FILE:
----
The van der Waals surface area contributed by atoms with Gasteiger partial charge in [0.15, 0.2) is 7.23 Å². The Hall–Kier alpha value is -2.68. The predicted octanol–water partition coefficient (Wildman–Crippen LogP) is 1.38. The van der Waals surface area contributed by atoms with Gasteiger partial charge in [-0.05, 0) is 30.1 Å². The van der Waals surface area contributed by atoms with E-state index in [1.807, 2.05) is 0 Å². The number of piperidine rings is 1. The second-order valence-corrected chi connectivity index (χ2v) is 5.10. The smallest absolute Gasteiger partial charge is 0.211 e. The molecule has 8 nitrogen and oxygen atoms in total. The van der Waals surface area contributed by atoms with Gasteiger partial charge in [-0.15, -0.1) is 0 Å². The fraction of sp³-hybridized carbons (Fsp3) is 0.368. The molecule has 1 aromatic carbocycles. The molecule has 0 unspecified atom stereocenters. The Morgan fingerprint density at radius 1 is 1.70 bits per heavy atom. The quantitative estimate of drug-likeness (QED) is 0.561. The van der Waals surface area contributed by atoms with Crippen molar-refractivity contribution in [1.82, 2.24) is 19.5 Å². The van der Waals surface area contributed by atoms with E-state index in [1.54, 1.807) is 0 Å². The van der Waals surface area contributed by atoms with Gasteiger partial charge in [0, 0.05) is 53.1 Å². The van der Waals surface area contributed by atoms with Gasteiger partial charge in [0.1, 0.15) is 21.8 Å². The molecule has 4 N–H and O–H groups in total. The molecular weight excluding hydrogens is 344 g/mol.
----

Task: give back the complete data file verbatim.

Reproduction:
The van der Waals surface area contributed by atoms with Gasteiger partial charge in [0.15, 0.2) is 7.23 Å². The Hall–Kier alpha value is -2.68. The predicted octanol–water partition coefficient (Wildman–Crippen LogP) is 1.38. The van der Waals surface area contributed by atoms with Gasteiger partial charge in [-0.05, 0) is 30.1 Å². The van der Waals surface area contributed by atoms with E-state index in [1.807, 2.05) is 0 Å². The number of piperidine rings is 1. The second-order valence-corrected chi connectivity index (χ2v) is 5.10. The smallest absolute Gasteiger partial charge is 0.211 e. The molecule has 8 nitrogen and oxygen atoms in total. The van der Waals surface area contributed by atoms with Gasteiger partial charge in [-0.15, -0.1) is 0 Å². The fraction of sp³-hybridized carbons (Fsp3) is 0.368. The molecule has 1 aromatic carbocycles. The molecule has 0 unspecified atom stereocenters. The Morgan fingerprint density at radius 1 is 1.70 bits per heavy atom. The quantitative estimate of drug-likeness (QED) is 0.561. The van der Waals surface area contributed by atoms with Crippen molar-refractivity contribution in [1.82, 2.24) is 19.5 Å². The van der Waals surface area contributed by atoms with E-state index in [1.54, 1.807) is 0 Å². The van der Waals surface area contributed by atoms with Gasteiger partial charge in [0, 0.05) is 53.1 Å². The van der Waals surface area contributed by atoms with Gasteiger partial charge in [0.1, 0.15) is 21.8 Å². The molecule has 4 N–H and O–H groups in total. The molecular weight excluding hydrogens is 344 g/mol.